There was a security guard on the field, about 10 feet out from the wall and maybe 15 feet to my left. His job? To stare up into the seats and make sure that people were behaving. I’d heard that the guards at Wrigley did NOT allow fans to use ball-retrieving devices, so I was glad that this ball was right below me. Now…you know how a successful base stealer will study a pitcher’s pick-off move and look for tendencies? How long will he hold the ball? How quick is his move? Will he throw over three times in a row? Stuff like that. Well, I studied the guard in just the same way, and after a couple minutes I discovered his pattern of crowd surveillance. He would look at the batter for a moment (to make sure no one was hitting a line drive at him) and then he’d quickly look back and scan the crowd. Then he’d look back at the batter for about five to ten seconds…and then look back at the crowd. He did this again and again. The first look away was short. The second look away was long. I prepared the rubber band and magic marker and made sure my string wasn’t tangled. I knew I only had one shot, and even then, there was a good chance that the guy would stop me. Quick look at the batter. Quick look back. Long look at the batter…and then BAM…I went for it. Down went the glove. It dropped over the ball. The guard was still staring at the batter. If my band was on too tight or too loose, I was screwed. No second chances. The glove dropped over the ball, and I heard the crowd get excited. I slowly lifted it up, and the ball was inside. I looked at the guard…and then he looked over at me. CRAP!!! My glove was only about five feet off the ground at that point, and the guard immediately ran over to try to grab it. I kept lifting it…six feet…seven feet…and just as he made it over to me, I’d lifted the glove beyond his reach. HAHA!!! He immediately started yelling at me, and I disappeared into the crowd, took off my hat, and returned to the safety of my bleacher box section. I was so happy. I love sticking it to security when they make stupid rules that prevent true fans from taking home an extra baseball or two, especially when it’s for charity!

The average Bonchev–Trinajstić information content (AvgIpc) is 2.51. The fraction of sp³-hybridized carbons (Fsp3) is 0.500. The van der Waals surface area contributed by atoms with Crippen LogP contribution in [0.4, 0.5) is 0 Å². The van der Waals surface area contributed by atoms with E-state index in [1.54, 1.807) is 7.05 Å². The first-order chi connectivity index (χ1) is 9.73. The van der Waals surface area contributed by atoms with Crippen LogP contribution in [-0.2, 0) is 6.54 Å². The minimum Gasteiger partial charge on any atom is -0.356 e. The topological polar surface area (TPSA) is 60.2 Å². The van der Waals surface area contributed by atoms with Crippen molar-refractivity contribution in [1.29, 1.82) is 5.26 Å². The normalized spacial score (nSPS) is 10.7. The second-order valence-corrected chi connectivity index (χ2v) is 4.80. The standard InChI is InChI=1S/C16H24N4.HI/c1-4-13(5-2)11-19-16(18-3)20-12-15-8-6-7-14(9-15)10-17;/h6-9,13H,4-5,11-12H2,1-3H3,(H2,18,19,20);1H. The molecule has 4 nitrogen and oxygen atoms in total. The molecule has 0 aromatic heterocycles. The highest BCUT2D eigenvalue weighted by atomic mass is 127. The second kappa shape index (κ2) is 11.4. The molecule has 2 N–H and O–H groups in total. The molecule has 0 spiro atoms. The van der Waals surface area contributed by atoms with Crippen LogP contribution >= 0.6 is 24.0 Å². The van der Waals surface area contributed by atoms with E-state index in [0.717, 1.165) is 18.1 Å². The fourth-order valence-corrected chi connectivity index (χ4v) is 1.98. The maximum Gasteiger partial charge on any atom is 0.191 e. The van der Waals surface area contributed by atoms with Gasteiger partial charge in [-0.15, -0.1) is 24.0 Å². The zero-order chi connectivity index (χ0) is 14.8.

Late in BP, I got Jay Bruce to toss me my fourth ball of the day. Look how crowded the left field bleachers were at that point:
I moved back into the main part of the stadium at the very end of BP and nearly got Reds bench coach Chris Speier to toss me a ball. His aim was off, and it sailed two feet over my glove. (If I’d been allowed to go right down to the dugout, it would’ve been easy. He would’ve tossed it right to me. But no, thanks to Wrigley’s way-too-strict rules, I had to stay back in the cross-aisle, and since there were other fans crowding around me, Speier didn’t have an easy throw.)